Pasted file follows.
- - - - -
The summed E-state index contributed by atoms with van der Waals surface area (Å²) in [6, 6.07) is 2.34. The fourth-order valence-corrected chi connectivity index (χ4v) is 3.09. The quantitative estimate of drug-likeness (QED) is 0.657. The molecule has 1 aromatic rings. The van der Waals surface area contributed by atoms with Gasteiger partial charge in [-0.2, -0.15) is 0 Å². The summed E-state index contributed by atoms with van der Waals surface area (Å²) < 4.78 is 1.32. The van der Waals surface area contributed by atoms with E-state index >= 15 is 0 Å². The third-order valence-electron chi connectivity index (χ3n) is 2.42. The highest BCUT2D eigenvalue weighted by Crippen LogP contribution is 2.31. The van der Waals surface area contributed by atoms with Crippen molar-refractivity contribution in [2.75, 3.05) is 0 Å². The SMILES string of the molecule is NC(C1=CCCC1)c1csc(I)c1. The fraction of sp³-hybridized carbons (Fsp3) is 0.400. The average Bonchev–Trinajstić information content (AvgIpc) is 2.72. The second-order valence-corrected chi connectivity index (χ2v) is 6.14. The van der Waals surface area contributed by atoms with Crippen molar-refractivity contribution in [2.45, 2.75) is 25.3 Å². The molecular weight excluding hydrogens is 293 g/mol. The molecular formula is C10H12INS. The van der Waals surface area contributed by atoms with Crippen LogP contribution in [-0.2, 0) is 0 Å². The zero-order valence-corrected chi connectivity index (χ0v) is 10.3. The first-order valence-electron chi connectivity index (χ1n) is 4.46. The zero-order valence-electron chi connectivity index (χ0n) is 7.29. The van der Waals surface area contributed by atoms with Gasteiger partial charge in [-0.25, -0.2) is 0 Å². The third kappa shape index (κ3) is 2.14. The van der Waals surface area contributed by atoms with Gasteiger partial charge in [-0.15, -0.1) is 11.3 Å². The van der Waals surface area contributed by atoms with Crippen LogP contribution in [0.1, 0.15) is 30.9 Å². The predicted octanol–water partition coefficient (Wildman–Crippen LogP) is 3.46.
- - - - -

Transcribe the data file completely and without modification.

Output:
The summed E-state index contributed by atoms with van der Waals surface area (Å²) in [6, 6.07) is 2.34. The fourth-order valence-corrected chi connectivity index (χ4v) is 3.09. The quantitative estimate of drug-likeness (QED) is 0.657. The molecule has 1 aromatic rings. The van der Waals surface area contributed by atoms with Gasteiger partial charge in [-0.2, -0.15) is 0 Å². The summed E-state index contributed by atoms with van der Waals surface area (Å²) < 4.78 is 1.32. The van der Waals surface area contributed by atoms with E-state index >= 15 is 0 Å². The third-order valence-electron chi connectivity index (χ3n) is 2.42. The highest BCUT2D eigenvalue weighted by Crippen LogP contribution is 2.31. The van der Waals surface area contributed by atoms with Crippen molar-refractivity contribution in [2.75, 3.05) is 0 Å². The SMILES string of the molecule is NC(C1=CCCC1)c1csc(I)c1. The fraction of sp³-hybridized carbons (Fsp3) is 0.400. The average Bonchev–Trinajstić information content (AvgIpc) is 2.72. The second-order valence-corrected chi connectivity index (χ2v) is 6.14. The van der Waals surface area contributed by atoms with Crippen molar-refractivity contribution in [2.45, 2.75) is 25.3 Å². The molecular weight excluding hydrogens is 293 g/mol. The molecular formula is C10H12INS. The van der Waals surface area contributed by atoms with Crippen LogP contribution in [-0.2, 0) is 0 Å². The zero-order valence-corrected chi connectivity index (χ0v) is 10.3. The first-order valence-electron chi connectivity index (χ1n) is 4.46. The zero-order valence-electron chi connectivity index (χ0n) is 7.29. The van der Waals surface area contributed by atoms with Gasteiger partial charge in [-0.25, -0.2) is 0 Å². The third kappa shape index (κ3) is 2.14. The van der Waals surface area contributed by atoms with Gasteiger partial charge in [-0.15, -0.1) is 11.3 Å². The van der Waals surface area contributed by atoms with Crippen LogP contribution in [0.1, 0.15) is 30.9 Å². The predicted octanol–water partition coefficient (Wildman–Crippen LogP) is 3.46.